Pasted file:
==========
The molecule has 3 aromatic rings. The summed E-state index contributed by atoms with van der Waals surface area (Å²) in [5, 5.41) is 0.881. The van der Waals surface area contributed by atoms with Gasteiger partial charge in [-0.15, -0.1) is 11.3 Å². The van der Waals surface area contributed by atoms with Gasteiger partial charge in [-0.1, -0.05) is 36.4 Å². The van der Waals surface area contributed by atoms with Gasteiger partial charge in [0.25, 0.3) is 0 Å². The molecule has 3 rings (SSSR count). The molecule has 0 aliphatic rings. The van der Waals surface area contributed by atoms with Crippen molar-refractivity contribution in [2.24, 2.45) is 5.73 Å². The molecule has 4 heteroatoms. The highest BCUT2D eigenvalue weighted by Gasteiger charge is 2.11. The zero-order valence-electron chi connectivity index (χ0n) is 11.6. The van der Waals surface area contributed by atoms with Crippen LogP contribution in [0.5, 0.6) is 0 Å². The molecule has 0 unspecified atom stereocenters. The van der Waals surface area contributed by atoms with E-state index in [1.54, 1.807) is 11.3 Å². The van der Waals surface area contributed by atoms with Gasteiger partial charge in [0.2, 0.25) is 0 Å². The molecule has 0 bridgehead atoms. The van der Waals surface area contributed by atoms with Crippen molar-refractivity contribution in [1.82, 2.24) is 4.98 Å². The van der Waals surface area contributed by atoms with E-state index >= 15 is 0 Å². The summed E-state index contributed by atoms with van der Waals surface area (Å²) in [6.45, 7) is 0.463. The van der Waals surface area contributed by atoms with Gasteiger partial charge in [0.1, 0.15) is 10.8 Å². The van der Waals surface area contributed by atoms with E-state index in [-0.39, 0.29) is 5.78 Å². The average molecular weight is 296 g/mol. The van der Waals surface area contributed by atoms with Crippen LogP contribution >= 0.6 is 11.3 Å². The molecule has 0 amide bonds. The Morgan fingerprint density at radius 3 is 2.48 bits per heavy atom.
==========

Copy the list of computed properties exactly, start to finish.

The molecule has 3 aromatic rings. The summed E-state index contributed by atoms with van der Waals surface area (Å²) in [5, 5.41) is 0.881. The van der Waals surface area contributed by atoms with Gasteiger partial charge in [-0.15, -0.1) is 11.3 Å². The van der Waals surface area contributed by atoms with Gasteiger partial charge in [-0.1, -0.05) is 36.4 Å². The van der Waals surface area contributed by atoms with Gasteiger partial charge in [0.25, 0.3) is 0 Å². The molecule has 3 rings (SSSR count). The molecule has 0 aliphatic rings. The van der Waals surface area contributed by atoms with Crippen molar-refractivity contribution in [2.24, 2.45) is 5.73 Å². The molecule has 4 heteroatoms. The highest BCUT2D eigenvalue weighted by Gasteiger charge is 2.11. The zero-order valence-electron chi connectivity index (χ0n) is 11.6. The van der Waals surface area contributed by atoms with Crippen LogP contribution in [0.5, 0.6) is 0 Å². The molecule has 0 unspecified atom stereocenters. The van der Waals surface area contributed by atoms with E-state index in [1.54, 1.807) is 11.3 Å². The van der Waals surface area contributed by atoms with Gasteiger partial charge in [0.2, 0.25) is 0 Å². The molecule has 0 bridgehead atoms. The van der Waals surface area contributed by atoms with Crippen molar-refractivity contribution in [1.82, 2.24) is 4.98 Å². The van der Waals surface area contributed by atoms with E-state index >= 15 is 0 Å². The summed E-state index contributed by atoms with van der Waals surface area (Å²) in [6.45, 7) is 0.463. The van der Waals surface area contributed by atoms with Gasteiger partial charge in [0.1, 0.15) is 10.8 Å². The van der Waals surface area contributed by atoms with E-state index in [-0.39, 0.29) is 5.78 Å². The average molecular weight is 296 g/mol. The van der Waals surface area contributed by atoms with Crippen LogP contribution >= 0.6 is 11.3 Å². The molecule has 0 amide bonds. The Morgan fingerprint density at radius 3 is 2.48 bits per heavy atom.